Preliminary evidence suggests that the use of novel IBS therapies, such as the serotonergic agent alosetron, a serotonin (5-HT) type 3 (5-HT3) receptor antagonist indicated for the treatment of women with severe IBS with diarrhea, and tegaserod, a 5-HT4 receptor agonist indicated for use in women with IBS with constipation (IBS-C), may help decrease worker absenteeism and improve worker productivity. Tegaserod has also been shown to be cost-effective.56 An economic model of the indirect costs associated with IBS and their reduction with treatment intervention found that in the base case scenario of employees with IBS-C, tegaserod therapy results in an annual cost savings of $1882 in avoided lost productivity per treated female employee with IBS.57 In addition, in a randomized, double-blind, placebo-controlled, multicenter study of 2600 women with IBS-C, tegaserod treatment was found to significantly reduce work productivity and daily activity impairment.58

In addition to these therapeutic advances, innovative tools are now available for use in workplace educational awareness programs designed to help employees better manage their IBS symptoms.59 Such interventions hold promise for significantly decreasing the impact of this condition in the workplace.

Step 1: Implement an IBS Educational Awareness Campaign. An educational awareness campaign in the workplace would help address the need for awareness about the causes and consequences of IBS. IBS is associated with numerous misconceptions on the part of employers, physicians, and patients. For example, many patients with IBS fear that their IBS could progress to a more serious disease, such as cancer.60 Others believe that their symptoms are caused by lifestyle factors or that they are psychosomatic.46

Many patients with IBS believe they have insufficient information about their disorder.60 When respondents in a recent telephone survey conducted in the United States were asked to select from a list of long-term disorders that included asthma, depression, CHD, and diabetes, almost 50% ranked IBS as the medical disorder about which they knew the least.61 Similar results were found in Europe.60

Evidence also suggests that healthcare providers should acquire a greater understanding of IBS. A study involving 36 general practitioners and 3111 patients in the United Kingdom found that IBS was identified in only 58% of patients whose symptoms warranted the diagnosis.62 Even physicians who recognize and treat IBS seem unaware of the degree to which IBS disrupts and debilitates affected patients. When describing on a scale of 1 ("barely noticeable") to 10 ("completely incapacitating") the pain associated with IBS, IBS patients, on average, rated their pain as 6.3, whereas physicians rated it as 5.163; these results indicate that there is a disconnection between physicians and patients regarding IBS.

Although these observations from the workplace appear bleak, an IBS educational awareness campaign may prove to be an effective intervention. It has been well demonstrated that workplace health improvement programs are effective in managing other long-term conditions.64 Patients who have participated in these programs report that they feel healthier and more in control of their disease; this outcome has resulted in measurable reductions in medical care costs and absenteeism and in enhanced productivity in patients with depression and diabetes.64-66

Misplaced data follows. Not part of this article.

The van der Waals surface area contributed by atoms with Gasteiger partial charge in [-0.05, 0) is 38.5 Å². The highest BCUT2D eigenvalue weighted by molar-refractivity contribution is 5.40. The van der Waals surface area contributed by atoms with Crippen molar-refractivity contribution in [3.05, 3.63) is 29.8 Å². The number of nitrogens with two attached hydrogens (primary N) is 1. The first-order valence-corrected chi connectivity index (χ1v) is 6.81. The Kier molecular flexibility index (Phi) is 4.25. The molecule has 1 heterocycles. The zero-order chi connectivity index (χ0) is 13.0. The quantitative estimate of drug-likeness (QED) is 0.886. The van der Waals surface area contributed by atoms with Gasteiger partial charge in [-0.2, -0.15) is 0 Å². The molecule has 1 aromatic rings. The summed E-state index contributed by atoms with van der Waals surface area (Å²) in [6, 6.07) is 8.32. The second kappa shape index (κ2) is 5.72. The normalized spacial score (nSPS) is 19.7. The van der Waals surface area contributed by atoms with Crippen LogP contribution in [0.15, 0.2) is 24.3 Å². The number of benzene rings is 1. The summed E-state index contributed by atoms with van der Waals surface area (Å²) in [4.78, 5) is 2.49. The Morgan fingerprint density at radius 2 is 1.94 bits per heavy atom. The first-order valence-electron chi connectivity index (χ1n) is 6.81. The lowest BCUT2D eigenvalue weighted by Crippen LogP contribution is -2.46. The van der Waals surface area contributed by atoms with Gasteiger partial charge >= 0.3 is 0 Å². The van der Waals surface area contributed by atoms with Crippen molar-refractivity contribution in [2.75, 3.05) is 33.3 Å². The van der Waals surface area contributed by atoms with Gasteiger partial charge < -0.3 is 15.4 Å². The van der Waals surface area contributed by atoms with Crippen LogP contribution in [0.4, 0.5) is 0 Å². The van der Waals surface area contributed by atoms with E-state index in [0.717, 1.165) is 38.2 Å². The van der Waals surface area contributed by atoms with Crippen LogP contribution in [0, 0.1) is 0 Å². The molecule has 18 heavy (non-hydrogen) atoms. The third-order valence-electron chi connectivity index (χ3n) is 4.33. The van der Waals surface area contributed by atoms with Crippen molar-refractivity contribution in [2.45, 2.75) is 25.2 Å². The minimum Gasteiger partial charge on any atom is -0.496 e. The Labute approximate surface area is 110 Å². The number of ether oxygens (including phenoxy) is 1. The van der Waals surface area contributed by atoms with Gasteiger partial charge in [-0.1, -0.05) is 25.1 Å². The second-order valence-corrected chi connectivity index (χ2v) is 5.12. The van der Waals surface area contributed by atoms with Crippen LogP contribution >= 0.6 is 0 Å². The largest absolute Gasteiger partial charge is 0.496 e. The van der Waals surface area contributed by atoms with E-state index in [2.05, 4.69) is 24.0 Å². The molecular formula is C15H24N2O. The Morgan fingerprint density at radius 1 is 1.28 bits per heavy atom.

Step 2: Implement Incentive Programs. Employers may consider implementing incentive programs to encourage employees with IBS to seek and comply with treatment. For example, the educational campaign and incentives program for depression management initiated by First Chicago Corporation in the 1980s resulted in reduced behavioral healthcare costs in each subsequent year after its inception, and, by 1996, the mental health share of total healthcare costs had decreased from 14% to less than 5%.64

It can be seen from the previous discussion that on-site educational or incentive programs can help employees better manage long-term medical disorders and be more productive at work and that employers who provide such programs can reduce total direct healthcare costs and costs resulting from absenteeism and presenteeism.

Step 3: Reevaluate and Monitor Program Impact. Effective programs require reevaluation and monitoring. Reevaluation allows for program updates and for the introduction of new information, such as details about newly available therapies. For example, whereas sumatriptan was once the cost-effective choice for migraine management,67-69 the cost/benefit model shifted when almotriptan was introduced to the market. Almotriptan was found to be as effective and as well tolerated as sumatriptan, but its acquisition cost was lower, making it the more cost-effective choice.70 For them to be most effective, educational programs must be kept current with new developments in disease management, and treatment recommendations should be continually monitored to ensure that they stay current and relevant.


IBS is a long-term, episodic GI motility disorder that is prevalent among adults of working age. It imposes a substantial burden on patients and employers. Although IBS can be confidently diagnosed on the basis of characteristic symptoms, it is often misdiagnosed or underrecognized by patients and physicians, leading to multiple physician visits, multiple medications, and unnecessary diagnostic tests, procedures, and surgeries—all of which contribute to higher direct medical costs. Additionally, employers incur significant costs because of IBS-related absenteeism and presenteeism. Such costs have traditionally been difficult to quantify, but recent efforts have led to better understanding of their magnitude. Educational awareness programs have been used successfully to reduce the costs associated with other long-term disorders; with appropriate implementation, such programs might have similar results for IBS. Finally, ongoing and future development of therapies that effectively and safely provide global relief of the multiple symptoms of IBS may also help to reduce the sizable costs associated with this common condition.